Azelle Rodney was shot dead by a Metropolitan Police officer on 30 April 2005. Today, in a historic report, Sir Christopher Holland, the Chairman of the Azelle Rodney Inquiry, found that the death of Azelle Rodney was unlawful.
- "I similarly have to find that there was no lawful justification for shooting so as to kill" (paragraph 21.13)
- "Azelle Rodney was not engaged in any attack justifying shooting at sight. Shooting at him could only be justified as a reasonably necessary response to the threat on the basis of observed actual conduct indicative of imminent armed response ... There was no such observed actual conduct." (paragraph 21.2)
Further, he found that there was no legal basis provided by criminal law to justify the action of the officer.
- He found E7 'overreact[ed]' when he shot Azelle Rodney (paragraph 24.42)
- "I am wholly satisfied that firing so as to kill him (shots 5, 6, 7 and 8) was disproportionate and therefore unreasonable and unlawful. There was little justification for shots, 2, 3 and 4 and no justification for the ensuing shots." (paragraph 21.13)
Sir Christopher Holland also found a number serious defects and failures in the risk assessment and planning of this pre-planned firearms operation. The Chairman said there was a lack of 'threat and risk assessment' by the police and this had an impact on the death (paragraph 24.42). Had there been a threat and risk assessment this would have given the police 'focused better-informed attention' in arresting Azelle Rodney earlier in the day perhaps in the Harlesden area (paragraph 24.43).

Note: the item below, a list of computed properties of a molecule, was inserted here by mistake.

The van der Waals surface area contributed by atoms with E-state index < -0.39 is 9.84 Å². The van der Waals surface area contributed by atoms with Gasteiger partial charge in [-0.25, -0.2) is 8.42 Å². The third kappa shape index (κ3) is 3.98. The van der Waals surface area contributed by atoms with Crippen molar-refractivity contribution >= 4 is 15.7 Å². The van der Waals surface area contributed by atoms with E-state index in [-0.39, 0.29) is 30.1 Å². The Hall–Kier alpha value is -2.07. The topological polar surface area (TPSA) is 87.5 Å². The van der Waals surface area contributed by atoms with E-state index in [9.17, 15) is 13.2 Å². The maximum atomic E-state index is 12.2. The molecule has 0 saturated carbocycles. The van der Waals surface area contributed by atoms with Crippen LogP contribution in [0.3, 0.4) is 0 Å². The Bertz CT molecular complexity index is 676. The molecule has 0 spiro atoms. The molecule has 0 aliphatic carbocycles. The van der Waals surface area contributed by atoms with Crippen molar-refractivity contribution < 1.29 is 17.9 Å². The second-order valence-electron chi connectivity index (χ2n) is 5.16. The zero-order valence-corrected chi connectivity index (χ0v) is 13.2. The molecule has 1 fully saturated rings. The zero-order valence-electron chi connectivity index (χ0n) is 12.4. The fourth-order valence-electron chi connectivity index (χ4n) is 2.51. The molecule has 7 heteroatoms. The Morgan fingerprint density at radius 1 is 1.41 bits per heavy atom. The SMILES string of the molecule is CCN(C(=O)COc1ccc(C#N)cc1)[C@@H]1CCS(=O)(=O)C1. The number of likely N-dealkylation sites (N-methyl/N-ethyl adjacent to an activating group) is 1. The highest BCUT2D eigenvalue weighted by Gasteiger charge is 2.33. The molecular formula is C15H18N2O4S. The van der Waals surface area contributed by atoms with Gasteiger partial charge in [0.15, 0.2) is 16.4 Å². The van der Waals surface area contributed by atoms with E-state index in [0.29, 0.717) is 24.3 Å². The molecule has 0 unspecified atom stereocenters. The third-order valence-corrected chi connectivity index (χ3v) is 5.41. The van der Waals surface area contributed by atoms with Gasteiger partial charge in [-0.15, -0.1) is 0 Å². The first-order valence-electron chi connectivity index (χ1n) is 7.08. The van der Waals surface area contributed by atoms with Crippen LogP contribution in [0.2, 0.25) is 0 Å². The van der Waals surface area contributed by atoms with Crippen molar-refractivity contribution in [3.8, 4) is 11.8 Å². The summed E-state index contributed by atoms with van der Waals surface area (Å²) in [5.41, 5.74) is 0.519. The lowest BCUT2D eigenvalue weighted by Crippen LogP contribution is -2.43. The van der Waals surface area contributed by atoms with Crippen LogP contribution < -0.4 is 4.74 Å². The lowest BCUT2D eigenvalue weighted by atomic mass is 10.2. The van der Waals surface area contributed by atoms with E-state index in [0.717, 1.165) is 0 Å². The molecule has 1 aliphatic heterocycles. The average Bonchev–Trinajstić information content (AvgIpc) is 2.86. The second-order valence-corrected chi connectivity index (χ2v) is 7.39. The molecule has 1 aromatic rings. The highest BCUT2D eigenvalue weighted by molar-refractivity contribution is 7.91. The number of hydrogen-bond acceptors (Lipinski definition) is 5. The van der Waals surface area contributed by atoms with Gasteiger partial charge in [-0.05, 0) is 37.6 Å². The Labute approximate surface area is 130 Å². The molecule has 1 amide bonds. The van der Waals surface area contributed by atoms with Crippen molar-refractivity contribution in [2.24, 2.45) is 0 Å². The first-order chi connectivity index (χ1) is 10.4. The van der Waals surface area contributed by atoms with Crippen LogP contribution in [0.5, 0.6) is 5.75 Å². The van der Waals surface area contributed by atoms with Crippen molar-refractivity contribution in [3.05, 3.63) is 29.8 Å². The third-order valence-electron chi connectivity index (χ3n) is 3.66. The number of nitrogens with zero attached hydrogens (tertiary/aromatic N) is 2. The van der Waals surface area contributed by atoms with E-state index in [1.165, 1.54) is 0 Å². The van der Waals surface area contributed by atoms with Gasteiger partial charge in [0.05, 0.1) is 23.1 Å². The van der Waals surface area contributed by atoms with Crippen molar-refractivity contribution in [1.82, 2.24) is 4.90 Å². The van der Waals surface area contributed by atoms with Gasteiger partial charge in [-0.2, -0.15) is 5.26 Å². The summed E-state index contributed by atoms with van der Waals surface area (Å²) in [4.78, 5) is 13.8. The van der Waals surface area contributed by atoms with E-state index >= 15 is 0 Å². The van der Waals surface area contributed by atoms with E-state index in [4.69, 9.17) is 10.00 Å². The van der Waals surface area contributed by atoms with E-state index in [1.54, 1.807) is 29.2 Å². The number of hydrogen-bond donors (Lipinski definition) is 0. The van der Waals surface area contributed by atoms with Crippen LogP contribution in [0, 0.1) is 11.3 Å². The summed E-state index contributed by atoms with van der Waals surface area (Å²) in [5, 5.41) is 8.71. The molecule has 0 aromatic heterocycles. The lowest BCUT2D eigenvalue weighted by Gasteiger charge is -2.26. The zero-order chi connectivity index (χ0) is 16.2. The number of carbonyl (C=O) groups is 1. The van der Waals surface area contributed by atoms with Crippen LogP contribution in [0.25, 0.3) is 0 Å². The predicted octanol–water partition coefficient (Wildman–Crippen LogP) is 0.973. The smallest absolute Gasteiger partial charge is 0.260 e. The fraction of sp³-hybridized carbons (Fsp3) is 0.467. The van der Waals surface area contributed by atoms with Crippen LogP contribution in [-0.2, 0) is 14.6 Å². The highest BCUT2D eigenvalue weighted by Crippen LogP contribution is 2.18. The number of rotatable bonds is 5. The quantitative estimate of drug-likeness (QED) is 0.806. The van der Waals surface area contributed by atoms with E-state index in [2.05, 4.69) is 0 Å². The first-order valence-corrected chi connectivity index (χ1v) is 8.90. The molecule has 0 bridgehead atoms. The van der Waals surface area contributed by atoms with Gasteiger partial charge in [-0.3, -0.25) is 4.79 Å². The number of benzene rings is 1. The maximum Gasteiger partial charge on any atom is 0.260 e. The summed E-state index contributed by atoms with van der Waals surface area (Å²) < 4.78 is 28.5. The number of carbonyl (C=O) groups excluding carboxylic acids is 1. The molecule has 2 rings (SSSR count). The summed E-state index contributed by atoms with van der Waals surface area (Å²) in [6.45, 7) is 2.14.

In commenting on Leslie Thomas' questioning of the Silver Commander's tactics, the Chairman noted at paragraph 24.46:
"In the course of cross-examination, Mr Thomas on behalf of Ms Alexander challenged the tactics for the later stages of Operation Tayport as directed by Silver. His contention, in short, was that it was in Harlesden that the suspects should have been arrested and their weapons seized. Had the tactics provided for this then the probabilities were that Azelle Rodney's life would have been spared. Initially this line of argument had little appeal. As it seemed to me, I was being invited to exercise hindsight in a pressure-free environment as to decisions made eight years ago when under pressure and, as it were, 'on the hoof'. However, by the conclusion of oral submissions, I was persuaded that the adopted tactics were at least open to comment by me and to appraisal in the course of the recommended review, perhaps so as to contribute to future training exercises for Silver Commanders."
The inquiry into Azelle Rodney's death was the first public inquiry which was set up to replace an inquest into a death in police custody. This was due to the fact that there was secret evidence which an ordinary Coroner would not have been allowed to see.
Never before has there been such a clear and unequivocal finding in a fatal case of wrongdoing by a state agent (police officer) in the line of his duty. This case has made history.
Leslie Thomas made this observation:
"This is truly a great day for Azelle's mother, Susan Alexander. She is an incredibly brave and determined woman. It is bad enough losing a child, but when your son is lost in circumstances such as these it makes that loss all the worse. Susan Alexander has had to wait over eight very long years through no fault of her own to get justice for her son. I am just very privileged to have been a part of the legal team to help her achieve this. I wish to pay tribute to the fantastic legal team that I was part of, including Daniel Machover and Helen Stone of Hickman Rose solicitors, my junior Adam Straw of Tooks Chambers, and also Isabelle Maguire, Allison Bailey and my pupil Ifeanyi Odogwu, all of Garden Court Chambers."
Susan Alexander, Daniel Machover and Helen Shaw, co-director of INQUEST responded to the report at a press conference held at Garden Court Chambers. Their statements are reproduced on the INQUEST website.
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